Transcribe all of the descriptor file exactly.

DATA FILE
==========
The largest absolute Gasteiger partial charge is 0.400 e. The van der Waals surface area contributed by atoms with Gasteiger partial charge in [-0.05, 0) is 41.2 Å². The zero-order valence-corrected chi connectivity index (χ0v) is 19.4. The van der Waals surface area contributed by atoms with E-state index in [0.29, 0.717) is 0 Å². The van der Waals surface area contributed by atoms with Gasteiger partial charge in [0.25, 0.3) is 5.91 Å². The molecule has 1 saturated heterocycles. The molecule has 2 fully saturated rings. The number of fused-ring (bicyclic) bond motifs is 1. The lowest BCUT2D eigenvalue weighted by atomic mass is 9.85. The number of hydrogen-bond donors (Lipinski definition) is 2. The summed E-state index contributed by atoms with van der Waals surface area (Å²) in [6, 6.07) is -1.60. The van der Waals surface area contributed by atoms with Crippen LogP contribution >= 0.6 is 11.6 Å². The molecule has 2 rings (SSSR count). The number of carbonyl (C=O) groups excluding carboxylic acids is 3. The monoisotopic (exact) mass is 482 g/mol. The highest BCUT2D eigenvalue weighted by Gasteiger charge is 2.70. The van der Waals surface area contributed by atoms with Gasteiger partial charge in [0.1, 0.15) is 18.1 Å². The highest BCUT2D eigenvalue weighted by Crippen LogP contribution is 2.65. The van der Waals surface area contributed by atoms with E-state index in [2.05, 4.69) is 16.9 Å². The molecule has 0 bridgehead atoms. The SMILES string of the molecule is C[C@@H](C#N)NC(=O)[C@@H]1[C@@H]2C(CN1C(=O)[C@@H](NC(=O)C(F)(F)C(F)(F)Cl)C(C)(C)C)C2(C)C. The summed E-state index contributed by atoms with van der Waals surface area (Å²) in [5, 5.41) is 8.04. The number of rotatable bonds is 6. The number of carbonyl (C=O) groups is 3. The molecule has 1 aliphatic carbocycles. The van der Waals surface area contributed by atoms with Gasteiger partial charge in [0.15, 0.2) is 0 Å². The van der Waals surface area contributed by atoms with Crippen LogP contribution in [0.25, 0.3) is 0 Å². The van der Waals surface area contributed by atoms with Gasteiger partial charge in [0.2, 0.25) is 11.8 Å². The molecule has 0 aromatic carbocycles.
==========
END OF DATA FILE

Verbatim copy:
The largest absolute Gasteiger partial charge is 0.400 e. The van der Waals surface area contributed by atoms with Gasteiger partial charge in [-0.05, 0) is 41.2 Å². The zero-order valence-corrected chi connectivity index (χ0v) is 19.4. The van der Waals surface area contributed by atoms with E-state index in [0.29, 0.717) is 0 Å². The van der Waals surface area contributed by atoms with Gasteiger partial charge in [0.25, 0.3) is 5.91 Å². The molecule has 1 saturated heterocycles. The molecule has 2 fully saturated rings. The number of fused-ring (bicyclic) bond motifs is 1. The lowest BCUT2D eigenvalue weighted by atomic mass is 9.85. The number of hydrogen-bond donors (Lipinski definition) is 2. The summed E-state index contributed by atoms with van der Waals surface area (Å²) in [6, 6.07) is -1.60. The van der Waals surface area contributed by atoms with Crippen LogP contribution >= 0.6 is 11.6 Å². The molecule has 2 rings (SSSR count). The number of carbonyl (C=O) groups excluding carboxylic acids is 3. The monoisotopic (exact) mass is 482 g/mol. The highest BCUT2D eigenvalue weighted by Gasteiger charge is 2.70. The van der Waals surface area contributed by atoms with Gasteiger partial charge in [0.1, 0.15) is 18.1 Å². The highest BCUT2D eigenvalue weighted by Crippen LogP contribution is 2.65. The van der Waals surface area contributed by atoms with E-state index in [2.05, 4.69) is 16.9 Å². The molecule has 0 bridgehead atoms. The SMILES string of the molecule is C[C@@H](C#N)NC(=O)[C@@H]1[C@@H]2C(CN1C(=O)[C@@H](NC(=O)C(F)(F)C(F)(F)Cl)C(C)(C)C)C2(C)C. The summed E-state index contributed by atoms with van der Waals surface area (Å²) in [5, 5.41) is 8.04. The number of rotatable bonds is 6. The number of carbonyl (C=O) groups is 3. The molecule has 1 aliphatic carbocycles. The van der Waals surface area contributed by atoms with Gasteiger partial charge in [0.15, 0.2) is 0 Å². The van der Waals surface area contributed by atoms with Crippen LogP contribution in [0.25, 0.3) is 0 Å². The van der Waals surface area contributed by atoms with Gasteiger partial charge in [0.2, 0.25) is 11.8 Å². The molecule has 0 aromatic carbocycles.